A 33-year-old roofer was acquitted Thursday of attempted murder in last summer's freeway shooting incident in Costa Mesa which left the victim paralyzed from the neck down. Instead, the jurors found Albert Carroll Morgan of Santa Ana guilty of a lesser charge of attempted voluntary manslaughter.
The jury's decision probably saved Morgan about 15 years in state prison, said his attorney, Paul S. Meyer, who was elated. Morgan now faces about a 10-year sentence instead of a life sentence, Meyer said.
It is the only Orange County prosecution to arise from a rash of freeway shootings in Southern California last summer.
Attempted voluntary manslaughter was the best that the defense had hoped for. That verdict follows the defense theory that the shooting was an impulse, and that Morgan had not planned to kill the victim.
Meyer said later that "my client feels this verdict does show what occurred. . . . It was a rash, impulse shooting. It was a dumb thing to do, but it was not attempted murder."
Deputy Dist. Atty. Christopher P. Kralick was so stunned by the jury's decision he left the courtroom through the judges' hallway to avoid a flock of reporters. After meeting with jurors, Kralick left the jury room ashen-faced. He muttered "No comment" several times as he pushed his way past the reporters."
All the jurors steadfastly refused to discuss their decision.
Morgan was arrested in the July 18, 1987 shooting of Paul Gary Nussbaum, 29, of Rolling Hills Estates. Witnesses say the victim had tried to cut around a lane of stalled traffic at the end of the Costa Mesa Freeway, near the Orange County Fairgrounds, by driving onto the right shoulder.
Nussbaum, a USC graduate who planned a career in social work, has been hospitalized since the shooting. He has no use of his arms and legs and must depend on others to feed him and look after him. Though he testified briefly, he has no memory of the shooting. Nussbaum told the jury that he only remembers a humming in his ears and losing control of his vehicle.
Nussbaum's father, Wilbur, reacted bitterly to the jury's decision.
Lenient rulings like this, he said, "open up the freeways to become shooting galleries."
A Warning Shot
"My son will be a prisoner in his body for the rest of his life and this guy will only have 10 years and time off for good behavior."
Morgan testified that he was only trying to fire a warning shot at Nussbaum's car because he was upset about motorists trying to pass on the right shoulder. But prosecutor Kralick argued that Morgan fired the gun with malice because of an earlier argument with another motorist who passed him on the right.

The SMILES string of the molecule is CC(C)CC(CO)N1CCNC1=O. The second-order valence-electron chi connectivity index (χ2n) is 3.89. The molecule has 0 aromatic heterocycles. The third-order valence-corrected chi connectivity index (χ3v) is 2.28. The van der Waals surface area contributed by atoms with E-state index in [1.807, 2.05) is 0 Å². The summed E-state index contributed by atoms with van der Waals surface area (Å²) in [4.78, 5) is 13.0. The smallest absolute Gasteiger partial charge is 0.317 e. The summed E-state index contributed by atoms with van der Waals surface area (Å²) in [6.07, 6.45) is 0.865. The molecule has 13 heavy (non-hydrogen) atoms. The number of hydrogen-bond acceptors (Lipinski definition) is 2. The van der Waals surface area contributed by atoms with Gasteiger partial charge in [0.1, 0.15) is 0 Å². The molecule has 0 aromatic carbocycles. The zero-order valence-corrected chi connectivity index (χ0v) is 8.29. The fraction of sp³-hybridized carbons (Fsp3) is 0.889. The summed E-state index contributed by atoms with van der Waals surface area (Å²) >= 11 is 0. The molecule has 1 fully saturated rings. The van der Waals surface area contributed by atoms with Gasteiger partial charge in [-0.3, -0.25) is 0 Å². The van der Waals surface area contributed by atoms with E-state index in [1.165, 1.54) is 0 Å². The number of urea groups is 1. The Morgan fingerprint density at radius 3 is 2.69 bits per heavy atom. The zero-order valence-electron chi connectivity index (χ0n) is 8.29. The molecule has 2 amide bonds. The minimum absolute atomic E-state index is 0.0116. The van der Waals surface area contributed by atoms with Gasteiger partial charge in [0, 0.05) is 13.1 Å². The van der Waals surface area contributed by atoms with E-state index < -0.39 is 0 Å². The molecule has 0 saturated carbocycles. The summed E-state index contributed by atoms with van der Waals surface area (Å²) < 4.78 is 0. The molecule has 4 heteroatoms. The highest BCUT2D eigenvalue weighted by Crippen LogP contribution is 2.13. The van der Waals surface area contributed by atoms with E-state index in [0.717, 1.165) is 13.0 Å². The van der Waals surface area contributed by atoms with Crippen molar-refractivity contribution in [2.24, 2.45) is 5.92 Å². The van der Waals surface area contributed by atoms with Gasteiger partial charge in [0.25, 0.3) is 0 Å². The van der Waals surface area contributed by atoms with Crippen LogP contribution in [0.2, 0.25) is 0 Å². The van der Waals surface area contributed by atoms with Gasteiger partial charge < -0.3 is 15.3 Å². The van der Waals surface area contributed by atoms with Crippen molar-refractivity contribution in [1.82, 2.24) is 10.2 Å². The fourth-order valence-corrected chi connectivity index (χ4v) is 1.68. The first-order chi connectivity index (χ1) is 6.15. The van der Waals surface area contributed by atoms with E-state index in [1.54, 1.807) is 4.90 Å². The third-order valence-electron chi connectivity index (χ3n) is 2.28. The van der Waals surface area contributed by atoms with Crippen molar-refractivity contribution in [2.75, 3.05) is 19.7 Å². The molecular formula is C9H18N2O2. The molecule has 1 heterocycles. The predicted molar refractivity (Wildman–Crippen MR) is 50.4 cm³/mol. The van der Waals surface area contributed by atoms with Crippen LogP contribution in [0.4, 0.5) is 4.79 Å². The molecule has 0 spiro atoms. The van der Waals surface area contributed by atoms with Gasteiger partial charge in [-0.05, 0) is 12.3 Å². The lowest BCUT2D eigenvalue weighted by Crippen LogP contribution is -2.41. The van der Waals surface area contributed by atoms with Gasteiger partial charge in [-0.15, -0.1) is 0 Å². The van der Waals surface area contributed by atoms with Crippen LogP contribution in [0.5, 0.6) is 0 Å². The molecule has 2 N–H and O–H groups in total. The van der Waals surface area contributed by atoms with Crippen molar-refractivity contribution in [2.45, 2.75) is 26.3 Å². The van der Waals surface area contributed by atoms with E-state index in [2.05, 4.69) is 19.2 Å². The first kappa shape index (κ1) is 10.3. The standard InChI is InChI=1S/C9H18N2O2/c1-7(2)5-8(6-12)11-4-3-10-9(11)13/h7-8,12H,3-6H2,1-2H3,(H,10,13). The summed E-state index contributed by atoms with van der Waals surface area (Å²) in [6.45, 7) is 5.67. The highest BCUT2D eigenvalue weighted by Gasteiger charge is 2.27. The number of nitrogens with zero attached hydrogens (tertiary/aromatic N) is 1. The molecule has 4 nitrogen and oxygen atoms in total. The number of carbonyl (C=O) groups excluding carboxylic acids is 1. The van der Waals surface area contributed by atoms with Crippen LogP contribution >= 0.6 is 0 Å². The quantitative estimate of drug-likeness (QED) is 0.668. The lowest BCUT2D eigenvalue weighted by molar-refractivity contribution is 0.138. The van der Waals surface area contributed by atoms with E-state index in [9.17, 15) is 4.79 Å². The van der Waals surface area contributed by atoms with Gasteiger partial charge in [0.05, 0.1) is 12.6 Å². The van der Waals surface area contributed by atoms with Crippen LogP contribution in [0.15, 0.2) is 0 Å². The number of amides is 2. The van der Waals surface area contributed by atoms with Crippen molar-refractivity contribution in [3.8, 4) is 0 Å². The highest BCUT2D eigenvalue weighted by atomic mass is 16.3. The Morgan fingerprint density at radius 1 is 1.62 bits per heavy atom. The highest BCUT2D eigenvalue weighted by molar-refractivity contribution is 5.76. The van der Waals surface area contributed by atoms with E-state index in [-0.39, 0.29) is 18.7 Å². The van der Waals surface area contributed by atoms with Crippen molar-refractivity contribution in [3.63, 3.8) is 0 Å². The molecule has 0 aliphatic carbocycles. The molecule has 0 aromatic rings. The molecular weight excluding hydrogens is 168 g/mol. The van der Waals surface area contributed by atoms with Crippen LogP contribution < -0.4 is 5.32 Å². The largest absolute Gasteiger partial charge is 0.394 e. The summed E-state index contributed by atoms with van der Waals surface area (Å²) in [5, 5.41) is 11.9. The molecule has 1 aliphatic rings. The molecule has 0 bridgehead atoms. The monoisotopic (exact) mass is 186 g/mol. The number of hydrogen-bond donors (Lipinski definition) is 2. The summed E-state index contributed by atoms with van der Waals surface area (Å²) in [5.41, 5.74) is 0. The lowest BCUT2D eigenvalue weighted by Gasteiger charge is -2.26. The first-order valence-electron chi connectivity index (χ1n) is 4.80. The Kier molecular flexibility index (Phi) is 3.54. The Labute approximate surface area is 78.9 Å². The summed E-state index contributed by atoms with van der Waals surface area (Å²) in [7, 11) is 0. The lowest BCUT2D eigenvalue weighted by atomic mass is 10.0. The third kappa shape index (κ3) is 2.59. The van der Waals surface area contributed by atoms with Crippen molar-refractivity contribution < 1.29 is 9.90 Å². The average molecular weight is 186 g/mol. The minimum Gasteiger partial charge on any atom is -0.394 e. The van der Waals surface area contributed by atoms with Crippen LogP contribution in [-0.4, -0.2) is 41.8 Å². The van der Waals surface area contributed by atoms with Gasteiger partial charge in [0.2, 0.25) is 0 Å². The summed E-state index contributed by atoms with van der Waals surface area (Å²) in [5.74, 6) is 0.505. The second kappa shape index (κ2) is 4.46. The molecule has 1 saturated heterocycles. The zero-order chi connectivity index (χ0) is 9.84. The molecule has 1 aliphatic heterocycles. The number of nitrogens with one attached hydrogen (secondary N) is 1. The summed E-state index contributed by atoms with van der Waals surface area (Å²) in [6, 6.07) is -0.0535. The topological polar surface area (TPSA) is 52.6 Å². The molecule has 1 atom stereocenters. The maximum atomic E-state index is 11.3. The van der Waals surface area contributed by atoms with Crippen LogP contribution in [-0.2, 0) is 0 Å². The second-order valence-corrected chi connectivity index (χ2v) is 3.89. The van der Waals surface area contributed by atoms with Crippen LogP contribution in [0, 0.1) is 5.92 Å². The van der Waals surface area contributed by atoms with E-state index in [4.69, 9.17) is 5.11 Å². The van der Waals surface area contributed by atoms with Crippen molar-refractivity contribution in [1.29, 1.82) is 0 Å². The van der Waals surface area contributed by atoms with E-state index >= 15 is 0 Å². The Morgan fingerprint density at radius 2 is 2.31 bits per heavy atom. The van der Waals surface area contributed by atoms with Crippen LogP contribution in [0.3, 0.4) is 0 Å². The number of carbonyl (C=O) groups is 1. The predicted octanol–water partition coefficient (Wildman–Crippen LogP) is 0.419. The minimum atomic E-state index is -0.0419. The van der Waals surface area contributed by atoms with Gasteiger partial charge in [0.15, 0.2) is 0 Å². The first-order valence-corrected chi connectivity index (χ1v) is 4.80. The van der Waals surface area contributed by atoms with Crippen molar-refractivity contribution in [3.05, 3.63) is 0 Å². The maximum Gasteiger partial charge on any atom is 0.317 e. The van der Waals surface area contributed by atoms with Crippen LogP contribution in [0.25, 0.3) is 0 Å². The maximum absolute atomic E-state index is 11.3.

Morgan fired from a pick-up truck, at a higher level than Nussbaum's station wagon, and shot downward, the bullet striking Nussbaum in the neck.
Superior Court Judge Jean H. Rheinheimer set a March 18 sentencing date and ordered Morgan taken into custody. He had been free on $100,000 bail.
The Nussbaum family was not present for the verdict.
Morgan's parents and his wife, Lonnie Joy Morgan, were in the back of the courtroom clinging to each other as they awaited the verdict.
When Morgan's wife heard the "not guilty" on attempted murder, she winced hard, then bowed her head and cried during the rest of the 20-minute court session.
Defense attorney Meyer had said throughout the trial that he was worried that the public outcry for prosecution of freeway shooters could prevent his client from receiving a fair trial. He was particularly upset when Rheinheimer allowed Nussbaum to use her courtroom after his testimony to discuss his trauma at a news conference.
After Thursday's verdict, Meyer told reporters that he was pleased that the jurors had been able to look past the emotions involved in the case.
"This case was highly charged with emotion; how could you not be affected by the sight of Mr. Nussbaum during his testimony," Meyer said. "When you allow emotion to control, you're back in the Middle Ages. I think this jury's message to the public is that the law works."
Morgan was also found guilty of assault with a deadly weapon and firing at an occupied vehicle, plus use of a firearm and intentional infliction of great bodily harm. But those were counts that the defense had conceded before the trial.
Kralick would not speculate on Morgan's possible maximum prison sentence. Meyer said that the other counts made it confusing but that 10 years was his best estimate.
Meyer asked the judge to allow Morgan to remain free on $100,000 bail until his sentencing, but she refused.
Out Only Twice
Nussbaum, who is in physical therapy at Rancho Los Amigos Hospital in Downey, has been out of the hospital only twice--once for a visit to his family and once to testify in court.
At the news conference after his testimony, Nussbaum told reporters that "no one should have to go through what I've gone through."
Morgan said on the witness stand that the incident has been "a nightmare to me" but added that he knew it was a worse nightmare for Nussbaum.